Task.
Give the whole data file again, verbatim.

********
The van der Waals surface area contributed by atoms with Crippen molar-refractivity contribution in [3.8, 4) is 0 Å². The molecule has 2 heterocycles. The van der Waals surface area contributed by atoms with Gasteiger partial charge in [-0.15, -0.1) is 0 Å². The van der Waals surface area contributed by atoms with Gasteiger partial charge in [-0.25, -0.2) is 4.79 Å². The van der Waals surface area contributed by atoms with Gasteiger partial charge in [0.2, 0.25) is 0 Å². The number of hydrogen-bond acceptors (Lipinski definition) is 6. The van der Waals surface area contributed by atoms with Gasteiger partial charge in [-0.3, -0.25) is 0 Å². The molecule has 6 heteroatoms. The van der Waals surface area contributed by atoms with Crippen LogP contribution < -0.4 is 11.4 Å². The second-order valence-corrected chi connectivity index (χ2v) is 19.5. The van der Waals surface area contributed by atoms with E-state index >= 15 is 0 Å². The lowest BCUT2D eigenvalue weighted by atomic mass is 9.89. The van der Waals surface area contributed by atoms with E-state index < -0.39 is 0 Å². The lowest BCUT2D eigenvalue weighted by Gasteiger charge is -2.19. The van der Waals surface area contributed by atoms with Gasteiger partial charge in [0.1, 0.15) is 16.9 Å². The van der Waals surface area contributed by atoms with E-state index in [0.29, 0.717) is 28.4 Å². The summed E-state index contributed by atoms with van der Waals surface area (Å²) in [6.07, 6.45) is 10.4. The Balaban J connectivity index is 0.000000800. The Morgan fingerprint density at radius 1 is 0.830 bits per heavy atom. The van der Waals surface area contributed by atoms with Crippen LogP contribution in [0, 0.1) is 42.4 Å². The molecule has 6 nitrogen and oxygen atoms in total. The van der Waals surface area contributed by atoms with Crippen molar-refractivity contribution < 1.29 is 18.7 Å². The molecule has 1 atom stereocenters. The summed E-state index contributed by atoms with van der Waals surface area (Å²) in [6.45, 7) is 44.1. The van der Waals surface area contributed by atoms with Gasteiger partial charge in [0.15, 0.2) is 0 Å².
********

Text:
The van der Waals surface area contributed by atoms with Crippen molar-refractivity contribution in [3.8, 4) is 0 Å². The molecule has 2 heterocycles. The van der Waals surface area contributed by atoms with Gasteiger partial charge in [-0.15, -0.1) is 0 Å². The van der Waals surface area contributed by atoms with Gasteiger partial charge in [-0.25, -0.2) is 4.79 Å². The van der Waals surface area contributed by atoms with Gasteiger partial charge in [0.2, 0.25) is 0 Å². The number of hydrogen-bond acceptors (Lipinski definition) is 6. The van der Waals surface area contributed by atoms with Gasteiger partial charge in [-0.3, -0.25) is 0 Å². The molecule has 6 heteroatoms. The van der Waals surface area contributed by atoms with Crippen LogP contribution < -0.4 is 11.4 Å². The second-order valence-corrected chi connectivity index (χ2v) is 19.5. The van der Waals surface area contributed by atoms with E-state index >= 15 is 0 Å². The lowest BCUT2D eigenvalue weighted by atomic mass is 9.89. The van der Waals surface area contributed by atoms with E-state index < -0.39 is 0 Å². The lowest BCUT2D eigenvalue weighted by Gasteiger charge is -2.19. The van der Waals surface area contributed by atoms with Gasteiger partial charge in [0.1, 0.15) is 16.9 Å². The van der Waals surface area contributed by atoms with E-state index in [0.29, 0.717) is 28.4 Å². The summed E-state index contributed by atoms with van der Waals surface area (Å²) in [6.07, 6.45) is 10.4. The Balaban J connectivity index is 0.000000800. The Morgan fingerprint density at radius 1 is 0.830 bits per heavy atom. The van der Waals surface area contributed by atoms with Crippen LogP contribution in [0, 0.1) is 42.4 Å². The molecule has 6 nitrogen and oxygen atoms in total. The van der Waals surface area contributed by atoms with Crippen molar-refractivity contribution < 1.29 is 18.7 Å². The molecule has 1 atom stereocenters. The summed E-state index contributed by atoms with van der Waals surface area (Å²) in [6.45, 7) is 44.1. The van der Waals surface area contributed by atoms with Gasteiger partial charge in [0.15, 0.2) is 0 Å².